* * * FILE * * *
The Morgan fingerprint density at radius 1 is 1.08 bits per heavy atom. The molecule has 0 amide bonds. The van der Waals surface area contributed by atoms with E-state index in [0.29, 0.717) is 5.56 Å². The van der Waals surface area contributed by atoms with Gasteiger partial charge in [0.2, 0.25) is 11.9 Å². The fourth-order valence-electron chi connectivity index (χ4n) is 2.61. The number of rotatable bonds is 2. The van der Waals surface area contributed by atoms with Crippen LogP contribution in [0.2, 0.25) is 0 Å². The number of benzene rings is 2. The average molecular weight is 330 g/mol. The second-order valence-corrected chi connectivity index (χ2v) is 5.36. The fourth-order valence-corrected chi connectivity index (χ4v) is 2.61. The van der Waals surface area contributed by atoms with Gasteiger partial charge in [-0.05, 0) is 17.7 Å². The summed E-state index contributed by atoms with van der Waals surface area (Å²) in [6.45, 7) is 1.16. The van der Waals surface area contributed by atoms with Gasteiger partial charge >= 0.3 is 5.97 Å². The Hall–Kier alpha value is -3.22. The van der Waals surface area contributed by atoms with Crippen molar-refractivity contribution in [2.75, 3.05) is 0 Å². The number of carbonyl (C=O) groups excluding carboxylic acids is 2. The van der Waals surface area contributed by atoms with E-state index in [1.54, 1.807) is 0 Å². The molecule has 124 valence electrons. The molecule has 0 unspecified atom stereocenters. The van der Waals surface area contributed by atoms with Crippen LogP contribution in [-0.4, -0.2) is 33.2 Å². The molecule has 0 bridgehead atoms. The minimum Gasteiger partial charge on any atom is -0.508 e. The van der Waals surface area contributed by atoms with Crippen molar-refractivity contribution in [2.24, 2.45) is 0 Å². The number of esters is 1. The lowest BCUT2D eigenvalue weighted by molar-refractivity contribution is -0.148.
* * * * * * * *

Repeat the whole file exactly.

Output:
The Morgan fingerprint density at radius 1 is 1.08 bits per heavy atom. The molecule has 0 amide bonds. The van der Waals surface area contributed by atoms with E-state index in [0.29, 0.717) is 5.56 Å². The van der Waals surface area contributed by atoms with Gasteiger partial charge in [0.2, 0.25) is 11.9 Å². The fourth-order valence-electron chi connectivity index (χ4n) is 2.61. The number of rotatable bonds is 2. The van der Waals surface area contributed by atoms with Crippen LogP contribution in [0.2, 0.25) is 0 Å². The number of benzene rings is 2. The average molecular weight is 330 g/mol. The second-order valence-corrected chi connectivity index (χ2v) is 5.36. The fourth-order valence-corrected chi connectivity index (χ4v) is 2.61. The van der Waals surface area contributed by atoms with Gasteiger partial charge in [-0.05, 0) is 17.7 Å². The summed E-state index contributed by atoms with van der Waals surface area (Å²) in [6.45, 7) is 1.16. The van der Waals surface area contributed by atoms with Gasteiger partial charge >= 0.3 is 5.97 Å². The Hall–Kier alpha value is -3.22. The van der Waals surface area contributed by atoms with Crippen molar-refractivity contribution in [2.75, 3.05) is 0 Å². The number of carbonyl (C=O) groups excluding carboxylic acids is 2. The van der Waals surface area contributed by atoms with E-state index in [1.54, 1.807) is 0 Å². The molecule has 124 valence electrons. The molecule has 0 unspecified atom stereocenters. The van der Waals surface area contributed by atoms with Crippen LogP contribution in [-0.4, -0.2) is 33.2 Å². The molecule has 0 bridgehead atoms. The minimum Gasteiger partial charge on any atom is -0.508 e. The van der Waals surface area contributed by atoms with Crippen molar-refractivity contribution in [2.24, 2.45) is 0 Å². The number of esters is 1. The lowest BCUT2D eigenvalue weighted by molar-refractivity contribution is -0.148.